Software testers work closely with project teams, so a natural career path for testers is project management or a PMO role.

Why become a software tester

Here are the top five reasons you should consider a career in software testing:

Get Creative

This may not be the first word that comes to mind when you think of a role in software testing. However, you have to get innovative when testing a software application. A good software tester has to think like a customer and understand any possible pain points they may have whilst using the software. This involves studying the latest trends, analysing different stages of the software and then presenting the findings to the developers to improve the overall quality of the product.

Constant Learning

In a software testing role, no two days are the same. As the buffer between the user and a new product, you have the chance to use and test the latest tech before anybody else. You could be testing software for websites, mobile apps or content management systems. This presents a constant and ongoing opportunity to learn.

Various Pathways

Almost every sector that uses software needs software testing. From banking to retail, testers are deployed across multiple industries and in varied roles. You can choose from manual testing, performance testing, automated testing, providing several pathway options.

It's Challenging

If you’re someone who enjoys a challenge and solving complex problems, a career in software testing might be just the thing for you. Each new software is different and poses different issues. This requires looking at products from different angles and adopting a new approach to testing each time.

High Demand

Companies are recruiting for software testers across multiple sectors so there is a constant demand for testers. Software testers play a vital role in the software development lifecycle – ensuring each new product meets optimum quality standards. So, the demand for testing skills is high and ongoing.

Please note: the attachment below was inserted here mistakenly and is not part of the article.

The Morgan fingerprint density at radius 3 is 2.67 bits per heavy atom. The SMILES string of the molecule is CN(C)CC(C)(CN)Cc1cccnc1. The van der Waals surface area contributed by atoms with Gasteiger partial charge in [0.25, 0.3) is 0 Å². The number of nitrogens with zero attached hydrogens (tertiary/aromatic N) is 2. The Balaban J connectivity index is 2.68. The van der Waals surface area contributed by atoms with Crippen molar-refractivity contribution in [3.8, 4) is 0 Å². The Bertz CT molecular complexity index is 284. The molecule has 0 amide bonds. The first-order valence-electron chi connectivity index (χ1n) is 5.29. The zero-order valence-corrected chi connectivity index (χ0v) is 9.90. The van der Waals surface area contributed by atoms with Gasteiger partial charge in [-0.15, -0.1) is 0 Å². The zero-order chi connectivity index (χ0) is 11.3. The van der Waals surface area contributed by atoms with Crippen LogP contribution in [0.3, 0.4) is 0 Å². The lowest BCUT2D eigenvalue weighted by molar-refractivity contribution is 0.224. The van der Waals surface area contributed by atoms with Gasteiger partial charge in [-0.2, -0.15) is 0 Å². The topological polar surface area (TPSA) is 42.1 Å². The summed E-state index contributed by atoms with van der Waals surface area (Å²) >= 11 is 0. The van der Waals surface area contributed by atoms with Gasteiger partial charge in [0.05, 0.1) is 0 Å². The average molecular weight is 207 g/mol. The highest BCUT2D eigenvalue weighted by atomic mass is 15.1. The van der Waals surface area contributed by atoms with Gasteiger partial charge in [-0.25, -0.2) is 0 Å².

How to launch your career with FDM’s Software Testing Programme

At FDM, we provide you with several weeks of industry-recognised accredited training, giving you the skills and confidence to launch your career as a Software Tester. Once trained, you are deployed as an FDM Consultant to work with our prestigious clients, to gain valuable commercial experience.

You will learn how to write and execute tests, assess and manage risks, report results and communicate effectively with stakeholders at all levels of seniority throughout the development lifecycle. You will also learn the fundamentals of Java programming, that will allow you to work with test automation tools and frameworks, such as Selenium Webdriver and Cucumber.

You will learn how to successfully test in both Waterfall and Agile environments, giving you experience with different working methodologies. To certify and validate your new skills, FDM also offers you access to the ISTQB Certified Tester Foundation Level qualification.

Once on-site, you will work in fast-paced digital environments supporting projects that deliver innovative new features and software across mobile and web, from both a functionality and user experience perspective. You could be testing anything from self-service checkout machines and software for retailers, regulatory reporting systems for global banks, advertising scheduling systems for large media organisations, vehicle diagnostic applications for the automotive industry and much more.

Launch your career today with FDM’s Software Training Graduate Programme.

About Afshan Munir